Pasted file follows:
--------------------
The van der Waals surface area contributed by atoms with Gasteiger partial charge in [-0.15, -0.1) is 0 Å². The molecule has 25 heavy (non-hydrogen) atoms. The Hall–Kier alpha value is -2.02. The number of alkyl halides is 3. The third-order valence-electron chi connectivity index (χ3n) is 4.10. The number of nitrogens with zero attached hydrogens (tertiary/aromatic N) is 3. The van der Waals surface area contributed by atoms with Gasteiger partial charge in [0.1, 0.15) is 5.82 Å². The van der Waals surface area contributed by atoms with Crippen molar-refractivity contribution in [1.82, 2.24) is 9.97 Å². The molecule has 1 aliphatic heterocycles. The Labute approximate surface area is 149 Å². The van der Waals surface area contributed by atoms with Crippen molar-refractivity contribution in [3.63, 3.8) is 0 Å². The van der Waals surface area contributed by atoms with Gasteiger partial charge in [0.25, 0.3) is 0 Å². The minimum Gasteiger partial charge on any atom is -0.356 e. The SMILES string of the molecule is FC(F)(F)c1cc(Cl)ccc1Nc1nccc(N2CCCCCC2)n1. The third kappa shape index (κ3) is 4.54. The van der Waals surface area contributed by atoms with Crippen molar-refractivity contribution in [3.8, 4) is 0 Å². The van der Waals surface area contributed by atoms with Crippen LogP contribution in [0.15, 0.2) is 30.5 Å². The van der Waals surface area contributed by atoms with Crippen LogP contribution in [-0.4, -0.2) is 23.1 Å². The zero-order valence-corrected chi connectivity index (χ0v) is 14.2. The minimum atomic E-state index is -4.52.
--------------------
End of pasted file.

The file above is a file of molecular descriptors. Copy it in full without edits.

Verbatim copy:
The van der Waals surface area contributed by atoms with Gasteiger partial charge in [-0.15, -0.1) is 0 Å². The molecule has 25 heavy (non-hydrogen) atoms. The Hall–Kier alpha value is -2.02. The number of alkyl halides is 3. The third-order valence-electron chi connectivity index (χ3n) is 4.10. The number of nitrogens with zero attached hydrogens (tertiary/aromatic N) is 3. The van der Waals surface area contributed by atoms with Gasteiger partial charge in [0.1, 0.15) is 5.82 Å². The van der Waals surface area contributed by atoms with Crippen molar-refractivity contribution in [1.82, 2.24) is 9.97 Å². The molecule has 1 aliphatic heterocycles. The Labute approximate surface area is 149 Å². The van der Waals surface area contributed by atoms with Crippen molar-refractivity contribution in [3.63, 3.8) is 0 Å². The van der Waals surface area contributed by atoms with Gasteiger partial charge in [0.25, 0.3) is 0 Å². The minimum Gasteiger partial charge on any atom is -0.356 e. The SMILES string of the molecule is FC(F)(F)c1cc(Cl)ccc1Nc1nccc(N2CCCCCC2)n1. The third kappa shape index (κ3) is 4.54. The van der Waals surface area contributed by atoms with Crippen molar-refractivity contribution in [3.8, 4) is 0 Å². The van der Waals surface area contributed by atoms with Crippen LogP contribution in [0.15, 0.2) is 30.5 Å². The van der Waals surface area contributed by atoms with Crippen LogP contribution in [-0.4, -0.2) is 23.1 Å². The zero-order valence-corrected chi connectivity index (χ0v) is 14.2. The minimum atomic E-state index is -4.52.